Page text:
The character Matilda was originally written to be a naughty child, the first chapter of the first draft of the story was called “Wickedness.” Matilda played tricks on her parents, purely for the sake of being nasty, and her parents were very nice. Roald Dahl decided this didn’t work at all, and completely rewrote the characters in reverse, so her parents were the ones who were nasty and she was a good child.

Oompa-Loompas
The Oompa-Loompas were originally called “Whipple-Scrumpets.” Dahl’s publisher didn’t think this name worked, so he changed it to Oompa-Loompas and turned the original name into a chocolate, “Whipple Scrumptious Fudgemallow Delight.”

Just like Roald Dahl, as a content producer, it’s important to edit and redraft your work to create the very best content that you can. I’ve never written a post in one draft that I was happy to publish.

While writing, your mind should be focused on creating, and many successful writers and coaches suggest that when writing you shouldn’t even think about editing.

However, once you’ve created your post you can sleep on it, or at least leave it a few hours, and come back to it with fresh eyes. Look at the post after a time and see what works, what’s useful to your reader and what will compel them to take action. Then edit and redraft the post so it becomes the best thing you can write on that subject.

I know some writers hold the view that you shouldn’t edit too far, that you need to get to the point where you click ‘publish’ and move on to the next one, as any published post is better than any draft. But, don’t let yourself off the hook. If you can make an article better, share more information with your reader, make something clearer, more compelling, do it, you’ll find the outcome to be much better for yourself and your audience.

Roald Dahl also showed drafts of his stories to younger members of his family, to see if they resonated with his intended audience.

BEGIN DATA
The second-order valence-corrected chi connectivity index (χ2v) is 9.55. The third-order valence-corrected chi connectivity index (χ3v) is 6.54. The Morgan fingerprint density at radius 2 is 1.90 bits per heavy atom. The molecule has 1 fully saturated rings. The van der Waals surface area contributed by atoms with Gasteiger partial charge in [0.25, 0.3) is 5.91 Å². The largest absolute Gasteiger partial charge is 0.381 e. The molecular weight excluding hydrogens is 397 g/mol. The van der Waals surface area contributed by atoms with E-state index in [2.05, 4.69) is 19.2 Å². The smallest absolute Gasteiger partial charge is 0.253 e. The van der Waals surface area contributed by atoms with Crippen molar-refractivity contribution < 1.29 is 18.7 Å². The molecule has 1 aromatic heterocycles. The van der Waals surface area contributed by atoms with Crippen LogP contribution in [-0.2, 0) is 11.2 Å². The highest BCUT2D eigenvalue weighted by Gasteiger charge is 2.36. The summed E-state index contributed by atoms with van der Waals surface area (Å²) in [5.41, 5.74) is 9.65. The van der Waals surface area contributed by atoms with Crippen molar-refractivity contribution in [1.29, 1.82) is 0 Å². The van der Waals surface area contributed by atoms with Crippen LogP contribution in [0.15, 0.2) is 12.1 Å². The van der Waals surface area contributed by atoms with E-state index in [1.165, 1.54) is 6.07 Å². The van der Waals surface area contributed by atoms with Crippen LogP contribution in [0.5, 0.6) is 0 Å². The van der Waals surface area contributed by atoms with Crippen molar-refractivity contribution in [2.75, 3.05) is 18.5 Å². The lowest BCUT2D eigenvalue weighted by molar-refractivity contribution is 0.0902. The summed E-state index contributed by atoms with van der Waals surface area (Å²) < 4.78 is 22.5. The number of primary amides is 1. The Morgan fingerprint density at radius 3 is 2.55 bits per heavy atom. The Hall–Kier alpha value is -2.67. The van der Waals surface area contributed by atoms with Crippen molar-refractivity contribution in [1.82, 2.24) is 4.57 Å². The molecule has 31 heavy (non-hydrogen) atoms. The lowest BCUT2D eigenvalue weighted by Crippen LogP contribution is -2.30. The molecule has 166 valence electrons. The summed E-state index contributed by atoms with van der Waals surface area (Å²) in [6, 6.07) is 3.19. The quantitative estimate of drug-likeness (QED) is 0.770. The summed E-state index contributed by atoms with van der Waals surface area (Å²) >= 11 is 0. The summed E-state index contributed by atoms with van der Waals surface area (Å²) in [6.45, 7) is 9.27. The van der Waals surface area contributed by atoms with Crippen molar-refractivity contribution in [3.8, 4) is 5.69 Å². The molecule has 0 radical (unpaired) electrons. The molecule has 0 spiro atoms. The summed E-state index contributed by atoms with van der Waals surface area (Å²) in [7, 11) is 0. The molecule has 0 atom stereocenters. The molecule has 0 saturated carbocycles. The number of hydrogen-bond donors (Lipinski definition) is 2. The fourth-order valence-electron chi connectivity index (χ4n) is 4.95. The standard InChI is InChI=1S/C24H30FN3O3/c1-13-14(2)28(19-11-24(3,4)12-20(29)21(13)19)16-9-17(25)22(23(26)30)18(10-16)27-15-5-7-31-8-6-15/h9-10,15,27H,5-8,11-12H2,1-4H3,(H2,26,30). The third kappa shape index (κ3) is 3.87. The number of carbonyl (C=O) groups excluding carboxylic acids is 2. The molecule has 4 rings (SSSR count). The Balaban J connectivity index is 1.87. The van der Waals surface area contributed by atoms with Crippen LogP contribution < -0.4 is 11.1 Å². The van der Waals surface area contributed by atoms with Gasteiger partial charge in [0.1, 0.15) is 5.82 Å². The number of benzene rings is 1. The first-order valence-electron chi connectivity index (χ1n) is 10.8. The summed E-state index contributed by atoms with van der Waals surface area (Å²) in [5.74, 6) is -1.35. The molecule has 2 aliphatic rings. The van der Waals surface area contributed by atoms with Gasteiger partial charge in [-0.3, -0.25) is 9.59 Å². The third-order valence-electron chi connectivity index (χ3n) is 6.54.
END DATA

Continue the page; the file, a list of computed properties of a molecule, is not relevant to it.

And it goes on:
He showed an early draft of “Charlie and the Choclate Factory” to his nephew Nicholas, who said “Uncle Roald, I think it’s rotten!” The story was reworked until it appealed to young Nicholas.

It’s always worth asking someone else to review an important post for you, to get a second opinion of whether it works, whether it has enough value for your intended audience. You could ask a colleague, business coach or even a friendly customer, the response could help you improve the post and might reveal further points that you could address in future posts.

6. Do the work

Roald Dahl did his work.

He followed his routine for many years and created some of the most enduring, best-loved children’s stories we have today, many of which have been developed into films.

It can be very easy for a content producer to fall into the trap of analysis paralysis. Reading lots of articles about publishing online, listening to podcasts, watching videos … these are all great for developing your knowledge. But none of it will help you achieve your goals if you don’t do the work.

You can have the best tools in the world, and even a notebook full of ideas, but you need to actually create the content, publish it, and promote it if you want to grow your business through content.

As Roald Dahl himself said:

The writer has to force himself to work. He has to make his own hours and if he doesn’t go to his desk at all, there is nobody to scold him.

The bottom line …

It doesn’t matter whether you’re writing stories for children about Oompa-Loompas, or sharing your knowledge by publishing content to market your business — collecting ideas, creating a space to work and a routine, redrafting your content and getting it published are crucial.

What would you add to the list that helps you with your content goals? Please let me know in the comments …

About the Author: Robert Peters is a small business advisor, coach and consultant, and owner of Fresh Eyes Consultancy. He helps business owners grow sustainable and profitable businesses. Sign up for a free copy of his guide on how to avoid the feast and famine cycle of sales, and take the stress out of attracting new customers.